In a typical synthesis, Eu3+ ions-doped ordered cubic mesoporous silica thin films were coated on glass substrates and crystal silicon wafers by spin-coating via evaporation-induced self-assembly . The precursor for the coating sol solution was prepared in the following procedure. The polymeric silica sol was prepared by stirring a mixture of 2.08 g tetraethoxy silane (TEOS), 6 g ethanol (EtOH), and 1.8 g 0.7 M dilute hydrochloric acid (HCl) at room temperature for 1 h. Then, the silica sol was added into a solution containing 8 g ethanol and 0.67 g triblock copolymer HO(CH2CH2O)106[CH2CH(CH3)O]70(CH2CH2O)106H (abbreviated as EO106PO70EO106, Pluronic F-127, Aldrich). After stirring a few minutes, an amount of europium nitrate [Eu(NO3)3·6H2O] was added to the mixed solution. Finally, a clear solution with the molar ratio of TEOS:F127:H2O:HCl:EtOH:Eu(NO3)3 = 1:0.005:10:0.13:30:x (x ranging from 0.005 to 0.06) was obtained after 2-h continuous stirring at room temperature. Then, the coating solution was spin-coated on cleaned glass substrates or silicon wafers rotating at a speed of 2,000 rpm for 10 s. The films were stored for 48 h at room temperature and then calcined at different temperatures for 4 h in air at a heating rate of 1°C/min to obtain Eu3+ ions-doped mesoporous silica thin films.
The content of Eu in the Eu3+-doped mesoporous silica thin film was analyzed using an IRIS Advantage inductively coupled plasma atomic emission spectrometry (ICP-AES). Differential thermal analysis (DTA) and thermogravimetry (TG) measurements were taken on a Pyris Diamond thermoanalyzer in air at a heating rate of 20°C/min. Low-angle and wide-angle X-ray diffraction (XRD) measurements were taken on a Rigaku D/Max-2400 X-ray diffractometer using Cu K α radiation in θ-2θ scan mode. High-resolution transmission electron microscope (HRTEM) analysis and energy dispersive spectroscopy (EDS) measurements were taken using a Philips Tecnai F30 FEG-TEM electron microscope operated at 300 kV. The specimens for the TEM observations were prepared by removing the films from the substrates using a blade and suspending them in ethanol. This suspension solution was then dropped on a holey carbon film supported by a copper grid. Cross-section scanning electron microscope (SEM) observations of the films were conducted on a Hitachi S4800 field emission SEM at an accelerating voltage of 5 kV. The attenuated total reflection Fourier transform infrared (ATR-FTIR) spectra of the Eu3+-doped cubic mesoporous silica films deposited on single crystal silicon wafers were recorded on a Nicolet Nexus 670 FT-IR spectrometer using 4 cm −1 resolution and 60 scans. Room temperature photoluminescence spectra of the Eu3+-doped cubic mesoporous silica films deposited on single crystal silicon wafers were recorded on a FLS-920T fluorescence spectrophotometer using Xe 900 (450-W xenon arc lamp) as the light source using an excitation wavelength of 246 nm. The slit was 0.2 nm for the excitation spectra and 2.0 nm for the emission spectra. The step was 0.5 nm, and the dwell time was 0.2 s.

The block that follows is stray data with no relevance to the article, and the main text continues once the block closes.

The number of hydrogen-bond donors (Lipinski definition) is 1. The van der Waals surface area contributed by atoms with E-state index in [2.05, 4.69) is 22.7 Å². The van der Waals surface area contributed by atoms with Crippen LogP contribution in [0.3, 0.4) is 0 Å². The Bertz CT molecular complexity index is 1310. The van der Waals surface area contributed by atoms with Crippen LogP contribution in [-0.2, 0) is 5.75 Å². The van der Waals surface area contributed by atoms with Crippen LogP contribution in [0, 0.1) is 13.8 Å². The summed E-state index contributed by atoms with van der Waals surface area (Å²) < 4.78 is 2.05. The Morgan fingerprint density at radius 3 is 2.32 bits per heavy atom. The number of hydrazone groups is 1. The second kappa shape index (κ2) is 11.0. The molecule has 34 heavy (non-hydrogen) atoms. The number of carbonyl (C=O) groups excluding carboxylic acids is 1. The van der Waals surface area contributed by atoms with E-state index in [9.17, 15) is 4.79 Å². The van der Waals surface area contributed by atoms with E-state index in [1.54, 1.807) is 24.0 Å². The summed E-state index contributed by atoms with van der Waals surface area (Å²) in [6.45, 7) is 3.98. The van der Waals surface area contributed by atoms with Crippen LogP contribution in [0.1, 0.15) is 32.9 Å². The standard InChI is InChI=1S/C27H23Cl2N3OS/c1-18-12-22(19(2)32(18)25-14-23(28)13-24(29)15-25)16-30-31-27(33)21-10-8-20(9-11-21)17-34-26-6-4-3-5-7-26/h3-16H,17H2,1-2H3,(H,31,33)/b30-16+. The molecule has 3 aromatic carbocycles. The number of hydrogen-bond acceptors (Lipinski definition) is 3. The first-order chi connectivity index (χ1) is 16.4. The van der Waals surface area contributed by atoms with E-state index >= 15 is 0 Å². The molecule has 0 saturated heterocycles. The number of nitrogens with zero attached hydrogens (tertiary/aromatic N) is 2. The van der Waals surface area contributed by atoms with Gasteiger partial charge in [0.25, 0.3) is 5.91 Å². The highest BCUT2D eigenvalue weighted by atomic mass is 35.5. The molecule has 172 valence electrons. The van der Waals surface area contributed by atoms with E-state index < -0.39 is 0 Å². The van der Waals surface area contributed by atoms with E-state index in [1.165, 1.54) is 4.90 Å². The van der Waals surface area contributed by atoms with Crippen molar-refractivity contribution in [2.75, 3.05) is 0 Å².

The Eu/Si molar ratios of the Eu3+-doped mesoporous silica thin films estimated from the solution compositions and determined by the ICP-AES analysis
Eu/Si molar ratios estimated from the solution compositions (%)
Eu/Si molar ratios determined by the ICP-AES analysis (%)
As we know, the parity intra 4f transition of the rare earth ions is forbidden in a symmetrical crystal field. However, if the crystal field is destroyed, the intra 4f transition of the rare earth ions is allowed, and its characteristic luminescence occurs. The transition of5D0 to7F1 is a magnetic dipole allowed, and its intensity shows very little variation with the bonding environment around Eu3+ ions. It is a dominant transition for the Eu3+ions in an environment with an inversion symmetry. The transition of5D0 to7F2 is an electric dipole-allowed transition and is hypersensitive to the variation in the bonding environment of the Eu3+ ions. It becomes allowed when the bonding environment is distorted to non-inversion symmetries. As shown in Fig. 11, the emission intensity of the 5D0-7F1 transition is much weaker than that of the 5D0-7F2 transition which corresponds to a well-known behavior of the Eu3+ ions located in low symmetry sites . From this point of view, the Eu3+ ions doped in the mesoporous silica thin films should be present in an environment with a low symmetry. In addition, the emission intensity of the Eu3+ ions-doped mesoporous silica thin films increases with increasing calcination temperature. It is well known that a lot of hydroxyl groups, residual adsorbed water, and organic groups exist in the mesoporous silica thin films fabricated by a sol–gel technique (as discussed earlier in the FTIR analysis). The presence of hydroxyl groups, residual adsorbed water, and organic groups can lower the luminescence efficiency of the Eu3+ ions through a non-radiative phonon quenching mechanism . As discussed previously, the FTIR analysis reveals that with increasing calcination temperature, the content of hydroxyl groups, residual adsorbed water, and organic groups in the films decreases or disappears. Therefore, more efficient luminescence centers form in the films, which can increase the emission intensity.
The ordered mesoporous silica thin films doped with the Eu3+ ions were prepared using non-ionic triblock copolymer surfactant as a structure-directing agent by sol–gel spin-coating and calcination process. The films with the thickness of about 205 nm are continuous, smooth, and dense without cracks and have ordered body-centered cubic structure of the Im 3 m space group. Although the Eu3+ ion loading is up to an Eu/Si molar ratio of 5.24% and the calcination temperature is as high as 600°C, the body-centered cubic mesoporous structure of the films is well retained. The photoluminescence spectra show two main emission peaks attributed to the 5D0-7F1 and 5D0-7F2 transitions of the Eu3+ions located in low symmetry sites. Furthermore, the intensity of the 5D0-7F2 transition increases with increasing calcination temperature. The 615-nm emission intensity increases almost linearly with the Eu/Si molar ratio increasing from 0.44 to 3.41%.
The work was supported by the International S&T Cooperation Program (ISCP) under 2008DFA50340, MOST, the Specialized Research Foundation for the Doctoral Programs (20070730022), MOE, China, and the National Natural Science Foundation of China (50872046).